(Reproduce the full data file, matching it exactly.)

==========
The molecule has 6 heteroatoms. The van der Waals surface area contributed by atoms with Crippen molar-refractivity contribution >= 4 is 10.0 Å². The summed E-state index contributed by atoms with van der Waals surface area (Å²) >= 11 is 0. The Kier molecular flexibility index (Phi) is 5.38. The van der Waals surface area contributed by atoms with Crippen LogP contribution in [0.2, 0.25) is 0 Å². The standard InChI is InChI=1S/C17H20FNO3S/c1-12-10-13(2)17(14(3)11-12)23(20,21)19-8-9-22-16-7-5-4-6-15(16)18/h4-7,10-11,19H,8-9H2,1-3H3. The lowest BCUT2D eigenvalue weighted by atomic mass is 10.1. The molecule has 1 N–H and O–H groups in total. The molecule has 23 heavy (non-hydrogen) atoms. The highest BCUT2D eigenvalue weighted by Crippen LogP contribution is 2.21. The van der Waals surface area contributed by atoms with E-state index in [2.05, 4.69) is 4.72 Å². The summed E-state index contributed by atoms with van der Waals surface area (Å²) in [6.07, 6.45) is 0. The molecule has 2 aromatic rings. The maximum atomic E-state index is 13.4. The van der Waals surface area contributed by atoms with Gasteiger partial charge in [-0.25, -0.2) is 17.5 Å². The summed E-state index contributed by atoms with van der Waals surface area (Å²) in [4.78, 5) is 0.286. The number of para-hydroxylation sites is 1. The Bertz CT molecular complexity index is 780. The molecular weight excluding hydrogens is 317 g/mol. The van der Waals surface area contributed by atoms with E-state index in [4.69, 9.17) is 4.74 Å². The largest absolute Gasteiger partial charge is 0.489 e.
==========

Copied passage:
The molecule has 6 heteroatoms. The van der Waals surface area contributed by atoms with Crippen molar-refractivity contribution >= 4 is 10.0 Å². The summed E-state index contributed by atoms with van der Waals surface area (Å²) >= 11 is 0. The Kier molecular flexibility index (Phi) is 5.38. The van der Waals surface area contributed by atoms with Crippen LogP contribution in [0.2, 0.25) is 0 Å². The standard InChI is InChI=1S/C17H20FNO3S/c1-12-10-13(2)17(14(3)11-12)23(20,21)19-8-9-22-16-7-5-4-6-15(16)18/h4-7,10-11,19H,8-9H2,1-3H3. The lowest BCUT2D eigenvalue weighted by atomic mass is 10.1. The molecule has 1 N–H and O–H groups in total. The molecule has 23 heavy (non-hydrogen) atoms. The highest BCUT2D eigenvalue weighted by Crippen LogP contribution is 2.21. The van der Waals surface area contributed by atoms with E-state index in [2.05, 4.69) is 4.72 Å². The summed E-state index contributed by atoms with van der Waals surface area (Å²) in [6.07, 6.45) is 0. The molecule has 2 aromatic rings. The maximum atomic E-state index is 13.4. The van der Waals surface area contributed by atoms with Gasteiger partial charge in [-0.25, -0.2) is 17.5 Å². The summed E-state index contributed by atoms with van der Waals surface area (Å²) in [4.78, 5) is 0.286. The number of para-hydroxylation sites is 1. The Bertz CT molecular complexity index is 780. The molecular weight excluding hydrogens is 317 g/mol. The van der Waals surface area contributed by atoms with E-state index in [4.69, 9.17) is 4.74 Å². The largest absolute Gasteiger partial charge is 0.489 e.